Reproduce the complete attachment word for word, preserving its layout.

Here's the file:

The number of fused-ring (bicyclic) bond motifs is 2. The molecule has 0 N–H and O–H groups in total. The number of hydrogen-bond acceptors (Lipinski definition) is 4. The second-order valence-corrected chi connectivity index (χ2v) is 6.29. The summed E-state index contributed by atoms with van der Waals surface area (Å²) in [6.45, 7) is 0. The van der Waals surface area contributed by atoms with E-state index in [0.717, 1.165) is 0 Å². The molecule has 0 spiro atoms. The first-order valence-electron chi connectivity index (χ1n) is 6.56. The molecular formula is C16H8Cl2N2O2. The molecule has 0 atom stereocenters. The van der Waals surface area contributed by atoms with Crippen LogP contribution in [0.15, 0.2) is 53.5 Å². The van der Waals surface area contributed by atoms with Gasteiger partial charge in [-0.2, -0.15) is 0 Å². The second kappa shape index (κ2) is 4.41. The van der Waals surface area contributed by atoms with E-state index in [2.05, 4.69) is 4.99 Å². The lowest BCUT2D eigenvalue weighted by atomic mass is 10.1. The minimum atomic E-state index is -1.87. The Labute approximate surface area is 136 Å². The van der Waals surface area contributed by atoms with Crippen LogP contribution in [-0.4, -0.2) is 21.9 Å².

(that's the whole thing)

The number of fused-ring (bicyclic) bond motifs is 2. The molecule has 0 N–H and O–H groups in total. The number of hydrogen-bond acceptors (Lipinski definition) is 4. The second-order valence-corrected chi connectivity index (χ2v) is 6.29. The summed E-state index contributed by atoms with van der Waals surface area (Å²) in [6.45, 7) is 0. The van der Waals surface area contributed by atoms with E-state index in [0.717, 1.165) is 0 Å². The molecule has 0 spiro atoms. The first-order valence-electron chi connectivity index (χ1n) is 6.56. The molecular formula is C16H8Cl2N2O2. The molecule has 0 atom stereocenters. The van der Waals surface area contributed by atoms with Crippen LogP contribution in [0.15, 0.2) is 53.5 Å². The van der Waals surface area contributed by atoms with Gasteiger partial charge in [-0.2, -0.15) is 0 Å². The second kappa shape index (κ2) is 4.41. The van der Waals surface area contributed by atoms with E-state index in [2.05, 4.69) is 4.99 Å². The lowest BCUT2D eigenvalue weighted by atomic mass is 10.1. The minimum atomic E-state index is -1.87. The Labute approximate surface area is 136 Å². The van der Waals surface area contributed by atoms with Crippen LogP contribution in [-0.4, -0.2) is 21.9 Å².